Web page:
Introduction to Book of Revelation

Revelation is a series of apocalyptic images given to John by the Holy Spirit:
- To set forth Christ as eternally victorious over all world conditions
- To encourage the Christian of John's day and every succeeding day until the return of our Lord.

Revelation is a message of warning to the church to keep itself pure and free
from worldly entanglements.
It is a message of warning to the enemies of the church that the church through Christ
will eventually triumph and that all who oppose it will find themselves broken
by the righteous power of God.

This book is a message of comfort for those who sorrow; it reveals freedom from sorrow
and pain in God's own time.

It is a message of hope for those who are discouraged; it tells them to lift up heads and hearts
since God has not abdicated his throne in favor of anyone or any power.

It is a book peculiarly adapted to any age of great trouble and perplexity.

From the very beginning of the book the action is dominated by the Christ, who is presented
as the Lamb that had been slain but still lived.
It is through the redeeming Lamb that victory comes to the people of God.

Preface, Revelation 1:1-8

"The revelation of Jesus Christ"
He is the Revealer as well as the One who is revealed in the book,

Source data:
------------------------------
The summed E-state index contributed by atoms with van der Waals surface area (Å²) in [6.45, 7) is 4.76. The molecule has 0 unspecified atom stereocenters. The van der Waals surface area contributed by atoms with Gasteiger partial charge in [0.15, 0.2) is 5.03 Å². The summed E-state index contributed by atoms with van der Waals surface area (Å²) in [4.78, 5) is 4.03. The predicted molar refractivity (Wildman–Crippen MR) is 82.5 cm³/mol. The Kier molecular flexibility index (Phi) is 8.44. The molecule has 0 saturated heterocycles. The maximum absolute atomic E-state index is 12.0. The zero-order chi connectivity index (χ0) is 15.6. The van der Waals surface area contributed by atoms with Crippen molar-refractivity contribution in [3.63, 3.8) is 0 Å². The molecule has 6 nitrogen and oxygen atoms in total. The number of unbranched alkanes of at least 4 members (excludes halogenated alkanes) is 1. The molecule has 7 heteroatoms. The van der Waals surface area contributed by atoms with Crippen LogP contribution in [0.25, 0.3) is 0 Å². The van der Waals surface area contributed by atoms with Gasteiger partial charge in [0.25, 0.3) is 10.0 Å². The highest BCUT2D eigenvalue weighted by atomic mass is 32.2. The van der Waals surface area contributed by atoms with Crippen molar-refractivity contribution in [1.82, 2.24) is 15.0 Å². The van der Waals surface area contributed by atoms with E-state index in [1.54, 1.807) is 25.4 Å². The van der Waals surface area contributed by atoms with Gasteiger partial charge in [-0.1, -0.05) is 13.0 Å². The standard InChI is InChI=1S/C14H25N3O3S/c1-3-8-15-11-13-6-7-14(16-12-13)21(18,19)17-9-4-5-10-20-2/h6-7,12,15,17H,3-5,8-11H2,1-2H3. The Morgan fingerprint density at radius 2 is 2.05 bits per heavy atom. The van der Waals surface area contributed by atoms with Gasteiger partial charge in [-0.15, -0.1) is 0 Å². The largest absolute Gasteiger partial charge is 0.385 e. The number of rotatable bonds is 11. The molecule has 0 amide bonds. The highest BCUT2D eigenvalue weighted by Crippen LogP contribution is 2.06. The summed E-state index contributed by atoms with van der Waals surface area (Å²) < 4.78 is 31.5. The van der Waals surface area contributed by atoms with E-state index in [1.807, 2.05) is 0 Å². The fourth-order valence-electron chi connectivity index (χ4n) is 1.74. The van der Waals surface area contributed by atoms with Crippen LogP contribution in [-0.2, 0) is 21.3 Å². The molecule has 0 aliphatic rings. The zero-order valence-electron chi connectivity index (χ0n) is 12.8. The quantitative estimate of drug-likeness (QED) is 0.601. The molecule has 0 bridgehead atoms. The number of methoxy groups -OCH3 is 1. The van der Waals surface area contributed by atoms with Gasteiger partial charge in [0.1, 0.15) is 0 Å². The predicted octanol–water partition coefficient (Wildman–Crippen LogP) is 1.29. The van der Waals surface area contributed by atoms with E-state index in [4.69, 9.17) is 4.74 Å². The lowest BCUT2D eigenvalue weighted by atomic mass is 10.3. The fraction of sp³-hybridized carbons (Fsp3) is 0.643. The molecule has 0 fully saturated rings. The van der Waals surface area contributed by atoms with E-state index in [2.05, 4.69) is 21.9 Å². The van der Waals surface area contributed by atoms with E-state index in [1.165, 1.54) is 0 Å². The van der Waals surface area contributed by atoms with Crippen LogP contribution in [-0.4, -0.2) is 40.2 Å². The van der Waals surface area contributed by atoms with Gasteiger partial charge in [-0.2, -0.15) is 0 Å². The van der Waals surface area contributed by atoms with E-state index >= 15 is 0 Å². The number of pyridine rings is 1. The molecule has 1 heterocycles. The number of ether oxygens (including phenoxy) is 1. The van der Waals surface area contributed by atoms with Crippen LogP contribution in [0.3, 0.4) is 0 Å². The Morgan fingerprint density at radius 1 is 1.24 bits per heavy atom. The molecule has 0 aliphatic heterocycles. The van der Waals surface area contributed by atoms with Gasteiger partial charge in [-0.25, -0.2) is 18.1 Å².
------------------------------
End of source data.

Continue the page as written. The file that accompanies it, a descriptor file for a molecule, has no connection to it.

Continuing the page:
This is an uncovering of "the things which it is necessary to come to pass shortly."

The things revealed here must come to pass shortly.
"Shortly" means just what it says: shortly, quickly.
The things revealed here must happen shortly or the cause will be lost -- and God will not allow that.

The revelation was "signified" by Christ through His angel to His servant, John.
The word "signified" means to show by signs.

So we are introduced to the nature of the book.
It is a revelation (unveiling) of God's message through signs (symbols).
Blessings are pronounced upon those who rightly receive this message.

There can be no question but that the book was first of all, for the Christians
at the close of the first century.
"For the time is at hand" - a restatement of the truth that the message is
an unveiling of events which are to take place shortly.